28 March 2007


ESWN pointed out this interview with Peter Hessler that I noticed a while ago. The reason I found it interesting was this part:

**Culturally, China is vastly different from the United States. What is the most common Chinese misperception about America and Americans? Conversely, what American clichés about China need to be reconsidered? **

**PH: **The Chinese tend to view America in extreme ways. Some Chinese speak of the US as if everybody there is rich and happy — I’d say this is probably the most common viewpoint among average Chinese. But there is also a lot of talk about American poverty, violence, guns, as well as the bullying tendencies of the American government. This line of thought is often encouraged by the Chinese media. When I taught in Sichuan, my students used a Chinese published textbook called Survey of America, which included one chapter about “Social Problems.” This is a sample paragraph:

“In 1981, in California University, robbery and rape increased one hundred and fifty percent. In a Cathedral school of Washington District, a girl student was raped and robbed by a criminal with a hunting knife while she was studying alone in the classroom. In a California university, a football coach was robbed on campus by someone with a gun. It is said that, in South Carolina University, gangs of rascals have been taking girl students, women teachers and wives of teachers working in this university as their targets of rape, which has caused a great fear.”

You can imagine how frustrating it is for an American teacher to be expected to use such a book to introduce the United States to a classroom of young Chinese. I’m sure that these incidents are true — certainly, there are rascals in South Carolina —and I imagine that the details were culled from American newspaper stories. But that doesn’t make them a useful starting point for students in a small town on the Yangtze. They need context, not a bunch of scattered facts and trivia. When I talk to Chinese about America, I often find myself trying to push them away from the extremes. I don’t want them to think of the U.S. as either paradise or hell. They need to see it in human, everyday terms.

When I taught at a university in Xinjiang in 2005, nearly ten years after Hessler taught in Sichuan, I used a similar textbook 英语国家社会与文化入门, or “The Society and Culture of Major English-Speaking Countries”, published in 1997. A cursory search of edu.cn sites on Baidu shows over 800 references to the book, so it’s safe to say it’s still being used. I don’t have the book anymore, unfortunately, but a course page at Shandong University of Finance does have a summary of the chapter I remember:**
**

Chapter 8: Social Problems in the United States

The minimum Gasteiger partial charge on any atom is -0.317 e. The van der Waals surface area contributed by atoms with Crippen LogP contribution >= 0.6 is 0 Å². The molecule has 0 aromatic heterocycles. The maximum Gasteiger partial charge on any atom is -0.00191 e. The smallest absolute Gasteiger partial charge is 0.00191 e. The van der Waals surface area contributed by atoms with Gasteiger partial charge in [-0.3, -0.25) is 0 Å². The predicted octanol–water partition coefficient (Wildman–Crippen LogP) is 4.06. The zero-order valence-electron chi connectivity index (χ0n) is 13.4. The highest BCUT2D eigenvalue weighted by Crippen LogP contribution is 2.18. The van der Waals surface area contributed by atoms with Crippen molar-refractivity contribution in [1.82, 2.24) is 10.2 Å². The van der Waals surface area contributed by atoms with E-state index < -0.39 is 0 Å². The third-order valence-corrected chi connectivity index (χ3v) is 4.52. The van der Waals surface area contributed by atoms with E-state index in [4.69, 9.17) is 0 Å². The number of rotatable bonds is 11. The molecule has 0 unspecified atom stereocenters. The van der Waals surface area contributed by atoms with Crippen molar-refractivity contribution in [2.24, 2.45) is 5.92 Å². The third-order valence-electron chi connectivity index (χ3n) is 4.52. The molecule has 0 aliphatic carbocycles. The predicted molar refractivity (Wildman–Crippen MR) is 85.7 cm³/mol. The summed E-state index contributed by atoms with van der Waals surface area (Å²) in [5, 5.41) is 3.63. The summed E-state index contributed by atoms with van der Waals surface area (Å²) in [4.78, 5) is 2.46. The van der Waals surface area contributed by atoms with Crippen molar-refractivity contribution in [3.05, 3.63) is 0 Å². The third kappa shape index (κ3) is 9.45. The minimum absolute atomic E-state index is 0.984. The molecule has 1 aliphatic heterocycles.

Focal Point:
racial problems
inequality in American society
discrimination against blacks
the black “underclass”
poverty as a social problem
drug abuse
social costs of drug abuse
crime
the profile of a typical criminal
racial prejudice in the high rate of arrests
white-collar crime
the abuse of power by government
the abuse of power by corporations

The chapter in question had anecdotal stories much like Hessler’s. When I taught from this textbook, I told my students that I was happy to answer any questions about this chapter, but I had no interest in teaching it since the topics it covered were hardly unique to the United States or anywhere else, and my students hardly needed me to point out that Xinjiang suffered from every single one of these problems as well. I did point out to them, however, that I was uncomfortable with the fact that the book (two books, actually) did not have a “Social Problems” chapter for the United Kingdom, Australia, New Zealand or Canada. Only the United States received such treatment. Perhaps the authors wanted to impress upon students that the United States was not, as we say, “all that and a bag of chips”.

The Shandong University of Finance webpage also gives all of the test questions to the book, though it is not clear whether they are from the teachers book or written university faculty. There is no answer key, but perhaps you’d like to try and fill in the blanks.

  1. American society is a stratified one in which __, __, and ___ are unequally distributed among the population.
  2. The largest of the racial and ethnic minorities in the United States is ___ who make up about ___ percent of the population.
  3. Former President ___ said that crime is America’s “number one enemy.”
  4. Name two of the illegal acts by the FBI: ___ and ___.
  5. Name two of the illegal acts by the CIA: ___ and ___.
  6. The dominant group in American society that has taken control of economic assets and political power from the beginning of the nation is ___.
  7. American slavery was finally abolished by __, __ and ___.
  8. After the abolition of slavery, many states ___ to keep the races apart in schools, housing, restaurants and public facilities, and kept blacks in the lowest-paid jobs.
  9. Those arrested for crimes are disproportionately likely to be __, __, and ___ city resident.
    10.___ had tested variety of drugs, including LSD, on many people who were unaware that they were being used as ___ and had caused several deaths in the process.

Yes, that is a reference to MKULTRA.

Special bonus question from the Chapter One test on the origins of the United States:

  1. Which of the following statements was correct around the time of the American Revolution?
    A. The American had the mixed blood of Europeans or their descendants.
    B. The American had the mixed blood of Europeans with American Indians.
    C. The American had the mixed blood of Europeans with blacks.
    D. The American had the blood of the English and their descendants only.


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